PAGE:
Archive for September 8th, 2010

Bits on Men

I like men. In fact, I love men, collectively as a gender and individually. A father, three brothers and two sons were born male, and great, and many of my best friends are men. I have up-close-and-personal loved some amazing men. Men contribute to the world in ways appropriate to half the human population, and the art, lit, music, science, discovery and more that have issued from men over the centuries form the basis of what we like to think of as civilization. (For some thoughts on why there’s an imbalance of input from women, take a read through A Room of One’s Own, or any bit of history of our species.)

I adore men’s bodies, can be enraptured by their minds, find conversation with members of that opposite sex entertaining, compelling and often instructive. The smell of them is seductive, the sight can be alluring and their touch can bring sparkle to a day and spark a fire in a dark night that sets me to glowing.

Yes, men are wonderful …

but … and here’s the caveat we all knew was coming …

… there appears to be a marked tendency to jettison wonderful when women aren’t looking … or when women have no power to slap them upside the head on a regular basis.

Whether it be a mother, wife, an Empress or a best friend, having a woman’s perspective perched on one shoulder seems to greatly temper temptations touted by that other-shoulder-devil, the male … what? … ego? imperative?

Although an extreme example, a common practice in Afghanistan makes a point:

It’s after midnight. I’m at a wedding party in a remote village in northern Afghanistan.

There is no sign of the bride or groom, or any women, only men. Some of them are armed, some of them are taking drugs.

Almost everyone’s attention is focused on a 15-year-old boy. He’s dancing for the crowd in a long and shiny woman’s dress, his face covered by a red scarf.

He is wearing fake breasts and bells around his ankles. Someone offers him some US dollars and he grabs them with his teeth.

This is an ancient tradition. People call it bachabaze which literally means “playing with boys”.

The most disturbing thing is what happens after the parties. Often the boys are taken to hotels and sexually abused.

The men behind the practice are often wealthy and powerful. Some of them keep several bachas (boys) and use them as status symbols – a display of their riches. The boys, who can be as young as 12, are usually orphans or from very poor families.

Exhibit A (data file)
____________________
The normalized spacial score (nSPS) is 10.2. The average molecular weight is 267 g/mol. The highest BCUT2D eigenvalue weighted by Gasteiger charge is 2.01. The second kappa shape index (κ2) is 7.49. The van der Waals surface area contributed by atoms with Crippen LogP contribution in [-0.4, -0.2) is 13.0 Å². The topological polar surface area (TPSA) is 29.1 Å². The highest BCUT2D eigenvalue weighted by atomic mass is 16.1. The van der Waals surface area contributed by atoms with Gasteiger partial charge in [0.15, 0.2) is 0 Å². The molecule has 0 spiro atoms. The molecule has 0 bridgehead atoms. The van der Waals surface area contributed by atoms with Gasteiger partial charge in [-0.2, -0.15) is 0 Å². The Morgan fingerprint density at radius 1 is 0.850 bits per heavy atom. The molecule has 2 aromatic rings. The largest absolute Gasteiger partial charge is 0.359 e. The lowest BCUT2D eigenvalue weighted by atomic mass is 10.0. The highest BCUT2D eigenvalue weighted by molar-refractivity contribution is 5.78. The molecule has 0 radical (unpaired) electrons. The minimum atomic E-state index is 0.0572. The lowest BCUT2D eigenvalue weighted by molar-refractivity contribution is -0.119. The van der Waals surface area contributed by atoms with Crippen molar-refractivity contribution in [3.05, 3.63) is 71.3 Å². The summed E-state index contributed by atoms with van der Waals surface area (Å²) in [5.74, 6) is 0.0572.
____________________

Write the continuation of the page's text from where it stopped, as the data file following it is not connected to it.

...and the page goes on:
It’s no question that women in Afghanistan have no power. Men in that country don’t have the worry of a wife or mother or female casual observer pointing out that they’re jerks. No, they can debauch with gay abandon. And they do.

“Bachabaze” is slavery, prostitution, evil … and, apparently, an acceptable hobby.

“Some people like dog fighting, some practice cockfighting. Everyone has their hobby, for me, it’s bachabaze,” …

EveryONE, of course, meaning every man.

Yep, all fun and games.

Will even the gentlest male go feral without the taming influence of woman? Does removing women from an equation assure a downward spiral toward decadence?

It would seem so when one considers the consequences of war and the proclivities of male-dominated institutions … the catholic church comes to mind. (See this report on mass rape now happening in the DRC and just about any old news source for info on sex abuse in the church.)

Historically speaking, some might cite Sparta as an example of male rule pulling off something special, but contrary modern perceptions it wasn’t a lack of female power that allowed the rise of that society.

“During the times of the ancient Greeks, women were generally considered inferior to men and afforded very few rights and privileges. In these male dominated societies, a woman’s only function was to bear children and attend to the needs of her husband. However, the Spartans thought very highly of their women and granted them more freedoms than anywhere else in Greece. This is because unlike the women in other cities, Spartan women played an active role in the life of the polis. The role of Spartan women was not merely to produce male warriors, but to uphold Spartan ideals and ensure that the men maintained the standards which Spartan society was built upon.”

While the Greeks were doing the Greek thing and letting Arisotle set the patriarchal tone, down in Egypt things were far different, which may be why anal sex is not referred to as “the Egyptian thing” …

Egypt left no philosophical record, but Herodotus left a record of his shock at the contrast between the roles of Egyptian women and the women of Athens. He observed that they attended market and were employed in trade. In ancient Egypt a middle-class woman might sit on a local tribunal, engage in real estate transactions, and inherit or bequeath property. Women also secured loans, and witnessed legal documents.

Yes, I love men, but I do worry about them. Left to their own devices, they seem to lack sense, and stick them in an environment where no women have any say over anything that goes on and things can deteriorate rapidly.

The thing is, it seems that men are actually happier when not left to those devices. They live longer, are more productive and off themselves half as often.

So, although men may rail at the thought of a world … or a house … in which women have equal power, it’s a partnership of the sexes that can make life on this planet livable.

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